Xinye County

Xinye (Chinese: 新野; pinyin: Xīnyě; Wade–Giles: Hsin-yeh) is one of the counties of Nanyang[3] that lies in the southwest of Henan province, China. To the south lies the prefecture-level city of Xiangyang in Hubei province, to the east is Tanghe County and to the west is the county-level city of Dengzhou. Xinye county has a population of 730,000[when?]. Its total area is 1,062 km2 (410 sq mi).

Xinye County

新野县

Sinyeh
Xinye in Nanyang
Xinye in Nanyang
Nanyang in Henan
Nanyang in Henan
Coordinates: 32°31′15″N 112°21′36″E / 32.5209°N 112.3601°E / 32.5209; 112.3601Coordinates: 32°31′15″N 112°21′36″E / 32.5209°N 112.3601°E / 32.5209; 112.3601
CountryPeople's Republic of China
ProvinceHenan
Prefecture-level cityNanyang
Area
 • Total1,056 km2 (408 sq mi)
Population
 (2019)[2]
 • Total633,600
 • Density600/km2 (1,600/sq mi)
Time zoneUTC+8 (China Standard)
Postal code
473500

The G55 Erenhot–Guangzhou Expressway runs through Waizi town, which is the northmost town of Xinye. Both Nanyang Jiangying Airport and Xiangyang Liuji Airport are about 60 km (37 mi) away from Xinye.

Map of the old Jingzhou in the early 3rd century CE. Xinye was the place where the forces of Liu Bei were stationed before they were forced to retreat by the army of Cao Cao.

HistoryEdit

Near the end of the Han Dynasty, the warlord Liu Bei used Xinye as a base, as a vassal under Liu Biao. Liu Biao himself had been residing in Xiangyang (today's Xiangfan). Liu Bei lost Xinye to Cao Cao in 208 and retreated to the southeast in prelude to the battle of the Red Cliffs.[4]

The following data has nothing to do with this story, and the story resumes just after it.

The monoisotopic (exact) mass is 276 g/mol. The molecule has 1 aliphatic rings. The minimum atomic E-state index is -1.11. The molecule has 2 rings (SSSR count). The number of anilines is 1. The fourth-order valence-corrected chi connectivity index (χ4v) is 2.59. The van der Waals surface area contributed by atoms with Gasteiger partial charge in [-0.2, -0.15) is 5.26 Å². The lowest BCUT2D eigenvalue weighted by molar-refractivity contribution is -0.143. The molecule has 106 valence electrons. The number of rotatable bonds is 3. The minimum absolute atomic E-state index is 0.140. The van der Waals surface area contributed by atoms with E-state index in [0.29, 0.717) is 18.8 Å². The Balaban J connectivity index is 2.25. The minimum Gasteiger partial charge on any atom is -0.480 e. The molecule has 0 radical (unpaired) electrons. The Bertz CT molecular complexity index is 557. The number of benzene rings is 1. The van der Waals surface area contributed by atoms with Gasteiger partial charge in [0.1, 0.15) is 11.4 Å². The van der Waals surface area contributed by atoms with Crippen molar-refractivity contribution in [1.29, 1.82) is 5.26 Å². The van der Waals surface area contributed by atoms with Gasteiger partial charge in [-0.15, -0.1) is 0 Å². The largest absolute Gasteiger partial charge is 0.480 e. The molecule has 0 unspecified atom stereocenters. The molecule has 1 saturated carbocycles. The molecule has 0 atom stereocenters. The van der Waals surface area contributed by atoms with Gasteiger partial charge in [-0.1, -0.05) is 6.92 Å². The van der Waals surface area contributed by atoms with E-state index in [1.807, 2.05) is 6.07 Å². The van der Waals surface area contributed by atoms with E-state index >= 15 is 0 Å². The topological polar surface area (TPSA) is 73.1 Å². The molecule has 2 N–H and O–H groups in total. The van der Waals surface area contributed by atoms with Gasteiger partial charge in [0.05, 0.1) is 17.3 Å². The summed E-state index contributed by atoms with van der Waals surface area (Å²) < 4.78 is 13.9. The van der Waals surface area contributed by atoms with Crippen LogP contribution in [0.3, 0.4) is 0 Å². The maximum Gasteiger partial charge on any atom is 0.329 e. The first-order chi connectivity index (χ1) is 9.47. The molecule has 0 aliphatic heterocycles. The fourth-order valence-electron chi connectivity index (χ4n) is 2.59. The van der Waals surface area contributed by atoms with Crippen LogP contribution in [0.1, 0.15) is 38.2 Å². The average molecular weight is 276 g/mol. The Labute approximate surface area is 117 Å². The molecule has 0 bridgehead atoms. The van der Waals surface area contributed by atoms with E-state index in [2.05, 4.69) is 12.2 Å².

Administrative divisionsEdit

As 2012, this county is divided to 2 subdistricts, 8 towns and 5 townships.[5]

Subdistricts
Towns
Townships

ReferencesEdit

  1. ^ 最新人口信息 www.hongheiku.com (in Chinese). hongheiku. Retrieved 2021-01-12.
  2. ^ 最新人口信息 www.hongheiku.com (in Chinese). hongheiku. Retrieved 2021-01-12.
  3. ^ Bernstein, Thomas P.; Xiaobo Lü (2003). Taxation without Representation in Contemporary Rural China. Cambridge University Press. p. 157. ISBN 9781139438049.
  4. ^ Liangyan Ge (2015). The Scholar and the State: Fiction as Political Discourse in Late Imperial China. pp. 44–45. ISBN 9780295805610.
  5. ^ 安阳市-行政区划网 www.xzqh.org (in Chinese). XZQH. Retrieved 2012-05-24.